Category Solar Cell Materials
Common sense tells us that the energy source is certainly essential in delving into the limits of the extractible power, but thermodynamics teaches us that since we deal not with energy creation but energy conversion, we have to look at both the source and the sink. Our sink is the earth, whose ambient temperature is around 300 K, which we will take as the sink temperature.
How should we characterise the source? The sun emits a considerable power as electromagnetic radiation (4 x 1023 kW) into space burning some 1015 g/s of hydrogen in nuclear reactions and converting some 5000 t/s of matter into pure energy. This radiation is, to a good approximation, thermal and described as blackbody radiation of a temperature of 5800 K (often approximated as 6000 K in the literature)...Read More
Thermodynamics sets the most fundamental limits to any energy-conversion process via its two fundamental laws: energy conservation and maximum entropy for closed systems.
The thermodynamic framework captures perfectly the fact that the useable energy (called work, W) that can be extracted from a body is only a fraction of its total internal energy (E).Read More
Institut de Recherche et Developpement sur i’Energie Photovoltai’que (IRDEP), France
Where to stop the quest for better devices? What does better mean? The conversion efficiency arises prominently in this respect.
More efficient devices, everything kept equal, would first translate into cheaper solar electricity. Are there limits to reducing the cost of PV electricity? In 2012, modules were sold 0.5-0.7 €/W and the cost of solar electricity is around 20 cts/kWh. In the longer term, development of photovoltaics (PV) has to be based on a major technological breakthrough regarding the use of processes and materials at very low cost, or/and on the engineering of devices offering far higher performance, harvesting most of the available solar energy...Read More
The book starts with a clear exposition of the fundamental physical limits to photovoltaic conversion, by Jean-Francois Guillemoles. This covers the thermodynamic limits, the limitations of classical devices, and develops this theme for more advanced devices. The identification of device parameters used in other chapters can also be found in this chapter.
Material parameters, of course, also require a thorough understanding of characterisation tools, and the second chapter, by Daniel Bellet and Edith Bellet-Amalric, outlines the main material characterisation techniques of special interest in solar cell science...Read More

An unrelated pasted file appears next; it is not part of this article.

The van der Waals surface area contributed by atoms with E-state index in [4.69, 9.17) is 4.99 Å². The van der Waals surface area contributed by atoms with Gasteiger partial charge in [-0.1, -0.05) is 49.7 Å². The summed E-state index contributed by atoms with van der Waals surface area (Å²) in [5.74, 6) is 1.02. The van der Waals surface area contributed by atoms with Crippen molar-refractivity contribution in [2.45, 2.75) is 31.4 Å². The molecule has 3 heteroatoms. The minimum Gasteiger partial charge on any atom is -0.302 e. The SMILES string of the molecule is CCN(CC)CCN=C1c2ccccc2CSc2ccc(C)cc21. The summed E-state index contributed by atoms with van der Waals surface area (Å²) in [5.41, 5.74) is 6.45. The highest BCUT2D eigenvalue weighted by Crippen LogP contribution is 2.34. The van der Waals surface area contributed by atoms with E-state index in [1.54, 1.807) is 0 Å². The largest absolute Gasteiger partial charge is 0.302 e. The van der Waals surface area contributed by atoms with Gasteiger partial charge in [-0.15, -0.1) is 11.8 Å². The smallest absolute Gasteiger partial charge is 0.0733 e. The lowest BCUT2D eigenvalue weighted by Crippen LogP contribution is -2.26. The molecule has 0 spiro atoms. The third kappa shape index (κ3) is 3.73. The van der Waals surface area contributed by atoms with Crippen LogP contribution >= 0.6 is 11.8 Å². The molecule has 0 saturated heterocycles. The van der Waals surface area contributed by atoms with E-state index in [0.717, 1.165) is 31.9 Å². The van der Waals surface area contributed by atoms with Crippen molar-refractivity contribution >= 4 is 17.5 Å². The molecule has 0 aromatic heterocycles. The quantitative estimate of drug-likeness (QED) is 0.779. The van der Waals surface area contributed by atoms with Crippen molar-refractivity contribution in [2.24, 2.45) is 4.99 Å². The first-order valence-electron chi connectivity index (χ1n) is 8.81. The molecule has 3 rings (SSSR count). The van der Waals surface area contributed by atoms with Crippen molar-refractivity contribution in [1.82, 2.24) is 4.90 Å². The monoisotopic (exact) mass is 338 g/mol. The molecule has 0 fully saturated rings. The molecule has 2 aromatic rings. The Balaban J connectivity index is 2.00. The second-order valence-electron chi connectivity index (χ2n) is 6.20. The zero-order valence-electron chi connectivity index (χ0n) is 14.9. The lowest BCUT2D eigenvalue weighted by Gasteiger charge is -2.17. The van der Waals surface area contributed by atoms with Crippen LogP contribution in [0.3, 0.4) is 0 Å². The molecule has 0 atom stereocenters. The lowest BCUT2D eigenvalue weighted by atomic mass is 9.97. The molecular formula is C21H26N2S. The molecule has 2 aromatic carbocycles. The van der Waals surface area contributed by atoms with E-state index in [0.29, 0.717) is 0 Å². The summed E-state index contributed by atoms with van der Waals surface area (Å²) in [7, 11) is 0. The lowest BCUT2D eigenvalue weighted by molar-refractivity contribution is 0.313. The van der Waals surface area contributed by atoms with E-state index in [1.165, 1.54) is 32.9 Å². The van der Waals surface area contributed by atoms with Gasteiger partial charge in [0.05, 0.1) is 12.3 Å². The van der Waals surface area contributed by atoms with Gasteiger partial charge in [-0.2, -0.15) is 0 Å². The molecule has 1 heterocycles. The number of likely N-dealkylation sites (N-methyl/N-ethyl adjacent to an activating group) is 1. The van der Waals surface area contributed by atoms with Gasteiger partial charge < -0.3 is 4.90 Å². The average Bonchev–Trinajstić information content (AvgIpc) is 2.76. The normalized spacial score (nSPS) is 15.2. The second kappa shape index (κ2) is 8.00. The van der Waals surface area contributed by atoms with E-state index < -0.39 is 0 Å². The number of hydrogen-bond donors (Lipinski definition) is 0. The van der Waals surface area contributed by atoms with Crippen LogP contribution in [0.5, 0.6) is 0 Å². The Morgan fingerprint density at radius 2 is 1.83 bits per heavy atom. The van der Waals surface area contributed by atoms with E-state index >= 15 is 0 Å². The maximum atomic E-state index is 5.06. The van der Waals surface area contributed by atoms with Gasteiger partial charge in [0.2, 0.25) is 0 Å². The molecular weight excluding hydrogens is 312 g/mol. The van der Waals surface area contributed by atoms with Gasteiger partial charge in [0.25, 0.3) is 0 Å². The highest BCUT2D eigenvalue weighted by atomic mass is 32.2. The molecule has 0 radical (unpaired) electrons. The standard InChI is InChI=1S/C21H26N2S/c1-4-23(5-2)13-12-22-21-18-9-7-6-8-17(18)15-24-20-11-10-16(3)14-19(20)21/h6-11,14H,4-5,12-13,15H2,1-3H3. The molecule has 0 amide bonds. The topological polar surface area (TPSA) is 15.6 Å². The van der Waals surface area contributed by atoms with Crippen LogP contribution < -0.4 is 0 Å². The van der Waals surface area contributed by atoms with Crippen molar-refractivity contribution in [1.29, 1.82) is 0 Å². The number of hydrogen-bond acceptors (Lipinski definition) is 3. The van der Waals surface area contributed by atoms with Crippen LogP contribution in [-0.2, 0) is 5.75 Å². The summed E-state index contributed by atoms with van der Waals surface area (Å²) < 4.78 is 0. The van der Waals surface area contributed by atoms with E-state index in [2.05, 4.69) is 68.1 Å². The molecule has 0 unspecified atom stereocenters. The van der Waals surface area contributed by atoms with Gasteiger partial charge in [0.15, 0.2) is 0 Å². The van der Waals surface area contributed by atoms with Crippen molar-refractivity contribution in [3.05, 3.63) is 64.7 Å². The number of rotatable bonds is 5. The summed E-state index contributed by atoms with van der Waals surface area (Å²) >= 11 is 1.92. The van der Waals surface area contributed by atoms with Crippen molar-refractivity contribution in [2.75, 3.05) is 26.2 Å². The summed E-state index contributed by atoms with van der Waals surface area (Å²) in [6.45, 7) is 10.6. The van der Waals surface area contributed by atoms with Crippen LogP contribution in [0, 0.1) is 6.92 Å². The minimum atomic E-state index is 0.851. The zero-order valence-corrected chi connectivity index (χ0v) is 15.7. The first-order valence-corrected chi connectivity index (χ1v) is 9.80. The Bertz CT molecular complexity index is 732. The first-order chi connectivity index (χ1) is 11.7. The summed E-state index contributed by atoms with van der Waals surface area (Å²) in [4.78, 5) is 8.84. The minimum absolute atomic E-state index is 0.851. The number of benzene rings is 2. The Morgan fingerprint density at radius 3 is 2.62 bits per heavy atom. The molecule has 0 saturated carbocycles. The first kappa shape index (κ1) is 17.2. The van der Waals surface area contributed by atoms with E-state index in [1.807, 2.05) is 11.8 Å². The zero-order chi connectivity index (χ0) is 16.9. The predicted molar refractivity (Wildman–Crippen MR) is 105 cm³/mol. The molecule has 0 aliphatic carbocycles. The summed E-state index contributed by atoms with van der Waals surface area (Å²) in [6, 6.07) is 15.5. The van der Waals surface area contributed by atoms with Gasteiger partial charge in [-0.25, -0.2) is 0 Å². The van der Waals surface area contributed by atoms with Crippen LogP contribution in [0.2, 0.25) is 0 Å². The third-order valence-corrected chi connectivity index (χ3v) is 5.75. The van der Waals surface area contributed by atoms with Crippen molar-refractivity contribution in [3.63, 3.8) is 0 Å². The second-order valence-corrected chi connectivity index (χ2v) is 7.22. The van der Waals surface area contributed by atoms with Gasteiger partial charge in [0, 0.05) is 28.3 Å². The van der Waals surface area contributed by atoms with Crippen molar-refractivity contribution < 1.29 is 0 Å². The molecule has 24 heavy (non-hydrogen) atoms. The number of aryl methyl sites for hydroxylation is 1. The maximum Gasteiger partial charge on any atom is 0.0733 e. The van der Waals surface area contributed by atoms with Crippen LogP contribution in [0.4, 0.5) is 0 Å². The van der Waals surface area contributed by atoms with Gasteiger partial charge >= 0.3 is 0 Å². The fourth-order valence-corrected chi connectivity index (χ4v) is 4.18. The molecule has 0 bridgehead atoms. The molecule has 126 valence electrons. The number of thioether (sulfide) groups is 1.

The starting point of all this discussion is the sun itself. In his book ‘Solar Electricity’ (Wiley 1994), Tomas Markvart shows the various energy losses to the solar radiation that occur when it passes through the earth’s atmosphere (Figure 1.1).
The atmosphere also affects the solar spectrum, as shown in Figure 1.2.
A concept that characterises the effect of a clear atmosphere on sunlight, is the ‘air mass’, equal to the relative length of the direct beam path through the atmosphere. The extraterrestrial spectrum, denoted by AM0 (air mass 0) is important for satellite applications of solar cells. At its zenith, the radiation from the sun corresponds to AM1, while AM1...Read More
Gavin Conibeer1 and Arthur Willoughby2
1School of Photovoltaic and Renewable Energy Engineering, University of New South Wales, Australia 2Faculty of Engineering and the Environment, University of Southampton, UK
The environmental challenges to the world are now well known and publicised, and all but a small minority of scientists accept that a reduction on dependence on fossil fuels is essential for addressing the problems of the greenhouse effect and global warming. Everyone is aware of the limited nature of fossil-fuel resources, and the increasing cost and difficulty, as well as the environmental damage, of extracting the last remnants of oil, gas and other carbonaceous products from the earth’s crust.
Photovoltaics, the conversion of sunlight into useful electrical ...Read More
This book series is devoted to the rapidly developing class of materials used for electronic and optoelectronic applications. It is designed to provide much-needed information on the fundamental scientific principles of these materials, together with how these are employed in technological applications. The books are aimed at (postgraduate) students, researchers and technologists, engaged in research, development and the study of materials in electronics and photonics, and industrial scientists developing new materials, devices and circuits for the electronic, optoelectronic and communications industries.
The development of new electronic and optoelectronic materials depends not only on materials engineering at a practical level, but also on a clear understanding of the properties of mater...Read More